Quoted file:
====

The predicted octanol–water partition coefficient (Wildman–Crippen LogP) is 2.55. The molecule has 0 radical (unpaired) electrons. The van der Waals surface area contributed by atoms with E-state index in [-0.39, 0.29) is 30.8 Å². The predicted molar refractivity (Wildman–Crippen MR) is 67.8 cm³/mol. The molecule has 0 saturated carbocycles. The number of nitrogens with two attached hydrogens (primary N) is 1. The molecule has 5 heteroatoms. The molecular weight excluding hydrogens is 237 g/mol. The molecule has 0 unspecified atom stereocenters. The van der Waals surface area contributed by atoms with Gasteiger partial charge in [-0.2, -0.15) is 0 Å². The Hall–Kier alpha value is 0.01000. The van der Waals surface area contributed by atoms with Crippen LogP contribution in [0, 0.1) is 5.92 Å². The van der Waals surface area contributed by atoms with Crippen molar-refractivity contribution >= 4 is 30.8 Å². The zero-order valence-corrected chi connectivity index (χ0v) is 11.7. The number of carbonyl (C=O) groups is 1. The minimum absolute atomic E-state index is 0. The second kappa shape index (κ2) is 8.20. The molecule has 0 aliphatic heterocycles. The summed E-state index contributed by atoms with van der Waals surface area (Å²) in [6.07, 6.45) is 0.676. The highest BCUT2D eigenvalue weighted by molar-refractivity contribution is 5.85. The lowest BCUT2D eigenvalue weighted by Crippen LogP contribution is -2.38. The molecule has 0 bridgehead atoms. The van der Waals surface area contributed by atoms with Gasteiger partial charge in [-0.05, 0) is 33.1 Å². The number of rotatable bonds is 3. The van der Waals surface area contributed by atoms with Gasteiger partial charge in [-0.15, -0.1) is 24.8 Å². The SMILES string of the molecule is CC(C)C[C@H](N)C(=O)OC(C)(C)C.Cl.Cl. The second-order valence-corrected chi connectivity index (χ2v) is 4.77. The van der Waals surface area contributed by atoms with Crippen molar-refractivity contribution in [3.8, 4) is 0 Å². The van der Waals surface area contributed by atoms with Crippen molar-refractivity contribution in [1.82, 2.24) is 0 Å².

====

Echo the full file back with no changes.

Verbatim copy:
The predicted octanol–water partition coefficient (Wildman–Crippen LogP) is 2.55. The molecule has 0 radical (unpaired) electrons. The van der Waals surface area contributed by atoms with E-state index in [-0.39, 0.29) is 30.8 Å². The predicted molar refractivity (Wildman–Crippen MR) is 67.8 cm³/mol. The molecule has 0 saturated carbocycles. The number of nitrogens with two attached hydrogens (primary N) is 1. The molecule has 5 heteroatoms. The molecular weight excluding hydrogens is 237 g/mol. The molecule has 0 unspecified atom stereocenters. The van der Waals surface area contributed by atoms with Gasteiger partial charge in [-0.2, -0.15) is 0 Å². The Hall–Kier alpha value is 0.01000. The van der Waals surface area contributed by atoms with Crippen LogP contribution in [0, 0.1) is 5.92 Å². The van der Waals surface area contributed by atoms with Crippen molar-refractivity contribution >= 4 is 30.8 Å². The zero-order valence-corrected chi connectivity index (χ0v) is 11.7. The number of carbonyl (C=O) groups is 1. The minimum absolute atomic E-state index is 0. The second kappa shape index (κ2) is 8.20. The molecule has 0 aliphatic heterocycles. The summed E-state index contributed by atoms with van der Waals surface area (Å²) in [6.07, 6.45) is 0.676. The highest BCUT2D eigenvalue weighted by molar-refractivity contribution is 5.85. The lowest BCUT2D eigenvalue weighted by Crippen LogP contribution is -2.38. The molecule has 0 bridgehead atoms. The van der Waals surface area contributed by atoms with Gasteiger partial charge in [-0.05, 0) is 33.1 Å². The number of rotatable bonds is 3. The van der Waals surface area contributed by atoms with Gasteiger partial charge in [-0.15, -0.1) is 24.8 Å². The SMILES string of the molecule is CC(C)C[C@H](N)C(=O)OC(C)(C)C.Cl.Cl. The second-order valence-corrected chi connectivity index (χ2v) is 4.77. The van der Waals surface area contributed by atoms with Crippen molar-refractivity contribution in [3.8, 4) is 0 Å². The van der Waals surface area contributed by atoms with Crippen molar-refractivity contribution in [1.82, 2.24) is 0 Å².